Sap is running at Maple Knoll

MINERVA - It's early March and the sap is running at the Klippel Sugar Camp at Maple Knoll Farm in Minerva. Eric Klippel and Selina Lemay-Klippel are hard at work making syrup - lots of it.

In its second year of operation on 14th Road, the sap is being boiled with the sweet maple syrup, collected and bottled. The process is quite a sight to see.

Maple Knoll Farm has about 120 buckets out on the sugar maple trees, with about 300 trees tapped into tubes, which run the sap down the hill to a pump house, where it is temporarily collected prior to its trip to the boiler in the sugar house.

"We are preserving an Adirondack tradition - something that's really needed," said Klippel.

Last year the farm made 32 gallons of syrup, based on around 200 tapped trees - this year there will be plenty more syrup made and available for sale at Maple Knoll Farm. The syrup is sold in containers ranging from pints to full gallons.

Klippel has been tapping trees for commercial sale since 1984, when the Sugar Camp was located on Bird Pond Road in the Town of Chester. He eventually sold the property with its sugar bush (a sugar bush is a woodlot of sugar maple trees) and has since built a sugaring operation in Minerva. He and Lemay-Klippel (who helps with the operation and makes spectacular home-made doughnuts) have constructed a beautiful facility on an actual maple treed knoll.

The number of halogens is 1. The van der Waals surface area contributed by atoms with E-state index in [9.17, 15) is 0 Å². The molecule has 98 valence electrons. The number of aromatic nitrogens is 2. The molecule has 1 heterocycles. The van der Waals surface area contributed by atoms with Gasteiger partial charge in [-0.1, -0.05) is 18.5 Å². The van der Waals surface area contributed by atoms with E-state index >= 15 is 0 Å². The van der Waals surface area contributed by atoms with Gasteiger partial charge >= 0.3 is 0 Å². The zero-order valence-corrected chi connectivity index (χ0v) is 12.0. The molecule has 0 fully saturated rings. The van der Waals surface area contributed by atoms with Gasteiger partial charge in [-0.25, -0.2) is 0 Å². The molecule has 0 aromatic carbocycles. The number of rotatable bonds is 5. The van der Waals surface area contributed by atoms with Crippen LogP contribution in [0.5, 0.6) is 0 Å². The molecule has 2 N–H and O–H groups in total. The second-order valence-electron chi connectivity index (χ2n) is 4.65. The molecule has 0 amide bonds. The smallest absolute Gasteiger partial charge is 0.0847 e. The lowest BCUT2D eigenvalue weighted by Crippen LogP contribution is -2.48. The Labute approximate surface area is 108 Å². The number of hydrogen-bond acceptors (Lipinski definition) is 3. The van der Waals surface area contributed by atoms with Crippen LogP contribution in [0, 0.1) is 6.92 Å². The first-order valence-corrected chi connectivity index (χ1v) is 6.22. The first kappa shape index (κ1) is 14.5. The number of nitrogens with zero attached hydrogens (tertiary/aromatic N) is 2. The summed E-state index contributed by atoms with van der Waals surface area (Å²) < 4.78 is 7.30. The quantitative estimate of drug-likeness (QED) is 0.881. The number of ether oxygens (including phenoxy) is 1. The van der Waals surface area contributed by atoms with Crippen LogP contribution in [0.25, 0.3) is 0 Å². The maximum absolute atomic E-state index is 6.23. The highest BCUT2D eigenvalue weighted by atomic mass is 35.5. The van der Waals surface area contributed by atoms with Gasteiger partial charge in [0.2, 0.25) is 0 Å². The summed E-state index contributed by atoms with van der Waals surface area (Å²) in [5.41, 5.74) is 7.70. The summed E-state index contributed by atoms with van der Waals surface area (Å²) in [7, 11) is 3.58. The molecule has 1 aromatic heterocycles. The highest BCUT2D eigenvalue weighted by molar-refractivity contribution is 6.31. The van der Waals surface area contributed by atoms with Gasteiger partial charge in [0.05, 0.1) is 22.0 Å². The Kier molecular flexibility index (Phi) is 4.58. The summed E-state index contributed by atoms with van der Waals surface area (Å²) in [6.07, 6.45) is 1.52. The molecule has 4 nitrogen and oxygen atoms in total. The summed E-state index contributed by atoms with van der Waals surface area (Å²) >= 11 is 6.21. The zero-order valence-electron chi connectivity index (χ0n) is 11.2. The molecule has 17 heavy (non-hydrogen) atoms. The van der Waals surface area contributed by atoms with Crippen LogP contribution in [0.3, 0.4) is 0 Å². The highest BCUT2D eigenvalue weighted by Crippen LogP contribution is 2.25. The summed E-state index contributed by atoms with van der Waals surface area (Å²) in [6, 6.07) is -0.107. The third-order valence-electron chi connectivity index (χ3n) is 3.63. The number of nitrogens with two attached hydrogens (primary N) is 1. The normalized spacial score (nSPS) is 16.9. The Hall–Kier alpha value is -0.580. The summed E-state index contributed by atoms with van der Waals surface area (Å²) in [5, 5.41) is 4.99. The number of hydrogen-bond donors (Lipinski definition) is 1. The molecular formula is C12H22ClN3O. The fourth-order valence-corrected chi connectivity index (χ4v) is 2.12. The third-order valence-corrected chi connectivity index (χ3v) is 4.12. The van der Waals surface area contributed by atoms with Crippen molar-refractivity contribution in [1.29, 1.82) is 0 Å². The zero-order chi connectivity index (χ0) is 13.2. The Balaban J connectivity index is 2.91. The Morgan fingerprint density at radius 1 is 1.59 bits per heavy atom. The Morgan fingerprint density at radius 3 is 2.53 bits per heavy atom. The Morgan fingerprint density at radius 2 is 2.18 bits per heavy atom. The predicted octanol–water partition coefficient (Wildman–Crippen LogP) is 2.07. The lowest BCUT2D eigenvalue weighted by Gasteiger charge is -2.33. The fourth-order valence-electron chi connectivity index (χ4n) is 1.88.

Maple sugaring is a passion for the couple.

"I love being in the woods, and helping to make a natural product such as this is something I truly enjoy," said Klippel.

It takes about 40 gallons of sugar maple sap to make a single gallon of syrup. When the operation is running full-tilt, a lot of hardwood is burned to sustain the boiler fire in order to evaporate the water component of the sap. What's distilled out is a fine golden-colored sweet syrup that is pretty indescribable in its maple sweetness.

"It takes a lot of work," said Lemay-Klippel. "It's truly a labor of love."

Vote on this Story by clicking on the Icon


Use the comment form below to begin a discussion about this content.

Sign in to comment